POLICE in Burma (Myanmar) deliberately “set-up” two Reuters journalists by handing them confidential government papers before arresting them, a witness for the prosecution testified on Friday.
Less than 24 hours after his shock revelation, the family of Police Captain Moe Naing was evicted from police housing in the capital Naypyidaw.
Moe Yan Naing gave the details of the hours leading up to the Dec 12 arrest of Reuters reporters Wa Lone and Kyaw Soe Oo. He told the court that Police Brigadier General Tin Ko Ko, who led the internal probe, ordered the police to arrange a “set-up” to ensnare the journalists. The two are facing trial for violating the colonial-era Official Secrets Act, a charge that carries a 14-year prison sentence.
At the time of their arrest, the reporters had been working on a Reuters investigation into the killing of 10 Rohingya Muslim men and boys in a village in western Burma’s Rakhine state. The killings happened during an army crackdown that United Nations agencies say has sent nearly 700,000 Rohingya fleeing to Bangladesh.
According to Moe Yan Naing’s testimony, the General instructed Police Lance Corporal Naing Lin to arrange a meeting with Wa Lone that night and to hand over “secret documents” from paramilitary 8th Security Police Battalion, of which Moe Yan Naing was a member. Police were then ordered to arrest Wa Lone as he departed the restaurant where the meeting took place.
“Police Brigadier General Tin Ko Ko told the police members, ‘if you don’t get Wa Lone, you will go to jail’,” said Moe Yan Naing. He told the court he witnessed the exchange.
Moe Yan Naing said the police chief violated police ethics and “disgraced the union government and made the union government misunderstood by the international community.”
Moe Yan Naing said he had been under arrest since the night of Dec 12 and had been told to testify on Friday as a prosecution witness.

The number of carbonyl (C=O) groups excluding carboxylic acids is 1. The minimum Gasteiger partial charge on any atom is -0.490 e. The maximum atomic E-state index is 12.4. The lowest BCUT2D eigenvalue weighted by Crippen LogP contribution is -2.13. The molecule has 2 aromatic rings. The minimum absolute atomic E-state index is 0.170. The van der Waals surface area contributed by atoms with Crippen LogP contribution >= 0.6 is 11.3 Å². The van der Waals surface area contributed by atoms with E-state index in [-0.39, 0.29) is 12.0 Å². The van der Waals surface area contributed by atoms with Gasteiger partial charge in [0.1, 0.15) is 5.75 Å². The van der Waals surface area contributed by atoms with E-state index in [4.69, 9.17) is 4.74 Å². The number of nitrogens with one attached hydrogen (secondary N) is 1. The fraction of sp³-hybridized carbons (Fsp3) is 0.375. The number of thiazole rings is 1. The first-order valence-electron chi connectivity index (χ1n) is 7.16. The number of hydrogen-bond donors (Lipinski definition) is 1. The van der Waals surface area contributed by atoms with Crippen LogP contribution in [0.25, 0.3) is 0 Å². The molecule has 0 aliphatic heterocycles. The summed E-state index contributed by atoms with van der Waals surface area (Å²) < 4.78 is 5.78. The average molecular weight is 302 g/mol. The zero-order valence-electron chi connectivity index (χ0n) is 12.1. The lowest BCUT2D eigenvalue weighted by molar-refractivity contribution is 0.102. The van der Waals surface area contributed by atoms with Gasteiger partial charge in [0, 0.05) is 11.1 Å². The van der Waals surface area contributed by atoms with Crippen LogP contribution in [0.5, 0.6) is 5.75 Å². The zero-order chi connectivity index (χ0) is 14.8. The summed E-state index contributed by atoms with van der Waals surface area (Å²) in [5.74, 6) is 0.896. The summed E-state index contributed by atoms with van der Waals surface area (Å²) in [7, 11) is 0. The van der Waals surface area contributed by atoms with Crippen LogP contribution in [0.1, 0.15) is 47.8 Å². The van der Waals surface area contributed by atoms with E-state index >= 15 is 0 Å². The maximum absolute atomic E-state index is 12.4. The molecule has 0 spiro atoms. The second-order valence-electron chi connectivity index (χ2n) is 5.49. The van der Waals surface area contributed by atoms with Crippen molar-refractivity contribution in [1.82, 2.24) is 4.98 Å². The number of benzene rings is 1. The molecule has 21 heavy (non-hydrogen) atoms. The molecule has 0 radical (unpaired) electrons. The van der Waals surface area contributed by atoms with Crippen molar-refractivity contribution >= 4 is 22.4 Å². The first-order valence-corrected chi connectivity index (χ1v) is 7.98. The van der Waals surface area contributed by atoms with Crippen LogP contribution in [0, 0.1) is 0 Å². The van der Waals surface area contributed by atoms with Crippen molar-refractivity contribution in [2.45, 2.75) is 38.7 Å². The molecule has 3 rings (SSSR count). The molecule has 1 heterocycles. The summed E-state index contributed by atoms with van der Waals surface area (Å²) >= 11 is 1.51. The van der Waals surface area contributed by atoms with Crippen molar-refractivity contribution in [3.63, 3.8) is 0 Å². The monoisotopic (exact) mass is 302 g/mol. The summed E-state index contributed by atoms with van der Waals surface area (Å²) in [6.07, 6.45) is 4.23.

On Saturday, the family of Moe Yan Naing were evicted from their home and forced to take shelter in an apartment belonging to the policeman’s brother, the brother said.
“I got a phone call at 7 am. A police second lieutenant who I’m familiar with said, ‘sister you need to move out from the quarters,'” Moe Yan Naing’s unemployed wife Tu Tu, 42, told local media group the Irrawaddy.
“He said ‘you need to move out immediately.’ I said ‘is that so?’ and I become speechless. I didn’t know what to say,” she said in a video clip carried on the Irrawaddy’s Facebook page.
“We are staff family. We don’t have a house yet. Where am I supposed to move with all these items?”
Tu Tu said in the video clip she had not had any contact with her husband since he was arrested and appealed to Burma’s President Win Myint for help.
Protection Committee for Myanmar Journalists, a local free speech group, issued an appeal to gather funds for Moe Yan Naing’s family and gathered about 1.5 million Myanmar kyat (US$1,127), while Naypyidaw-based journalists gathered another 900,000 kyat – altogether about $1,800 – journalists involved told Reuters.
The journalists said the family has rejected the funds because it wanted to “protect the dignity” of Moe Yan Naing and not accept charity.
Additional reporting by Reuters.